CellRank 2 preprint out
Unified fate mapping in multiview single-cell data
Happy to share that we released our preprint presenting CellRank 2, a unified framework to study cellular fate decisions. CellRank 2 comes with a modular interface that makes it easy to learn transition probabilities among cells based on various data modalities or views; currently, these include any Pseudotime, developmental potential, real-time information, and metabolic labeling data. In addition, CellRank 2 inhertis all of CellRank 1’s functionality to work with RNA velocity. CellRank 2 further accelerates version 1 and scales to millions of cells. Use it to compute initial and terminal states, fate probabilities, putative driver genes, gene expression trends along specific trajectories, and much more. Beyond the functionality we demonstrate in this preprint, CellRank 2 may also be applied to lineage-traced data downstream of moslin, or to spatio-temporal data downstream of moscot.
To find out more, see the tweetorials from Philipp or me, or read the full preprint on bioRxiv. Check out the implementation at cellrank.org to try it on your own single-cell or spatial data. CellRank 2 comes with a completely updated set of tutorials that make it easy to get started.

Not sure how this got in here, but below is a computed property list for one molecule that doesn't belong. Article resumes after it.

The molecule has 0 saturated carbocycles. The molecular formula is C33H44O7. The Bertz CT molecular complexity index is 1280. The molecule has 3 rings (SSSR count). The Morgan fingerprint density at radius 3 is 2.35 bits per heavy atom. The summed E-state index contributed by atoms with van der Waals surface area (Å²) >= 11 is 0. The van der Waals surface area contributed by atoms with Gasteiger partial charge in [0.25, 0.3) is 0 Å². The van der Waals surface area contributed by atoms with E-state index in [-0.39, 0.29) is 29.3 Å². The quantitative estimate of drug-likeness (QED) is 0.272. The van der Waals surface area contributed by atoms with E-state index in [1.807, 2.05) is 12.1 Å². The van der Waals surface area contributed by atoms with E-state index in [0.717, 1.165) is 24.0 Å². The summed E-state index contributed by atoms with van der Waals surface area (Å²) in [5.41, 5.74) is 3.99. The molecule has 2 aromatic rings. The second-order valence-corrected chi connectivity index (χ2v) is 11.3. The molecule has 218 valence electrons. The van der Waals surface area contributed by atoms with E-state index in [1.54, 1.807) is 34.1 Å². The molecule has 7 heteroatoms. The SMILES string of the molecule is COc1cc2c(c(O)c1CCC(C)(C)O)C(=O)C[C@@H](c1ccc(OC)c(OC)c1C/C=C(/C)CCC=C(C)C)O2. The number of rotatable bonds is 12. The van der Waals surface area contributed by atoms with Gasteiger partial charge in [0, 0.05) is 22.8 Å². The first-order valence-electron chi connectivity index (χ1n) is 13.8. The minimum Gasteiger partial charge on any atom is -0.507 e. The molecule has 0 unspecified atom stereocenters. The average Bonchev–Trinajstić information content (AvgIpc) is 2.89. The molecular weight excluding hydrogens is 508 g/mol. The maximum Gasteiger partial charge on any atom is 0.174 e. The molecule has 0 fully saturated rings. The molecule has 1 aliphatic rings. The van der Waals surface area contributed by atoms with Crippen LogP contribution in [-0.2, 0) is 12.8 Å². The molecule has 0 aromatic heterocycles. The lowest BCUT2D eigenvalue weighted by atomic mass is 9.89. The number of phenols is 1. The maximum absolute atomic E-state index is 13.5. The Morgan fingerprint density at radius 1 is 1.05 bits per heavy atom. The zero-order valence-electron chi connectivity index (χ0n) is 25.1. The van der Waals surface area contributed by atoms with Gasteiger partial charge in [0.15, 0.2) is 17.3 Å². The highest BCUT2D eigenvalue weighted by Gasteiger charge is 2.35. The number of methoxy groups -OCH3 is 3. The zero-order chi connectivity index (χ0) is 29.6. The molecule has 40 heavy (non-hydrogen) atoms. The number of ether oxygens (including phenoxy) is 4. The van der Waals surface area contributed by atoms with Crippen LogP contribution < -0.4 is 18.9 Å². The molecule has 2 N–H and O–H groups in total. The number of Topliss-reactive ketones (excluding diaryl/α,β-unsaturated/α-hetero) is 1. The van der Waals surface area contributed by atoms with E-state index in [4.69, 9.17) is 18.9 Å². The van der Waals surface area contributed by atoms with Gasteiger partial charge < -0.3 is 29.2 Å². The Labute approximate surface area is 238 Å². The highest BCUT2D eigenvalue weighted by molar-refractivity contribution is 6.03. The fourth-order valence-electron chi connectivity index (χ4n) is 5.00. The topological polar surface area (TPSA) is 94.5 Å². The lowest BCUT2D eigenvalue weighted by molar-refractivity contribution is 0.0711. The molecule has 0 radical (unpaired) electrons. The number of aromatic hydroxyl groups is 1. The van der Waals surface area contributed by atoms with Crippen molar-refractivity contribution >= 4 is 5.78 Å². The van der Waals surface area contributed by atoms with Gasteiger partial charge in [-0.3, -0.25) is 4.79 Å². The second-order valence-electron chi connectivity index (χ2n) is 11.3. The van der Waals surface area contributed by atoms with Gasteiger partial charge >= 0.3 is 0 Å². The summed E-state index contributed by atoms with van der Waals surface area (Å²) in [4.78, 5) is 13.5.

Single-cell RNA sequencing allows us to model cellular state dynamics and fate decisions using expression similarity or RNA velocity to reconstruct state-change trajectories. However, trajectory inference does not incorporate valuable time point information or utilize additional modalities, while methods that address these different data views cannot be combined and do not scale. Here, we present CellRank 2, a versatile and scalable framework to study cellular fate using multiview single-cell data of up to millions of cells in a unified fashion. CellRank 2 consistently recovers terminal states and fate probabilities across data modalities in human hematopoiesis and mouse endodermal development. Our framework also allows combining transitions within and across experimental time points, a feature we use to recover genes promoting medullary thymic epithelial cell formation during pharyngeal endoderm development. Moreover, we enable estimating cell-specific transcription and degradation rates from metabolic labeling data, which we apply to an intestinal organoid system to delineate differentiation trajectories and pinpoint regulatory strategies.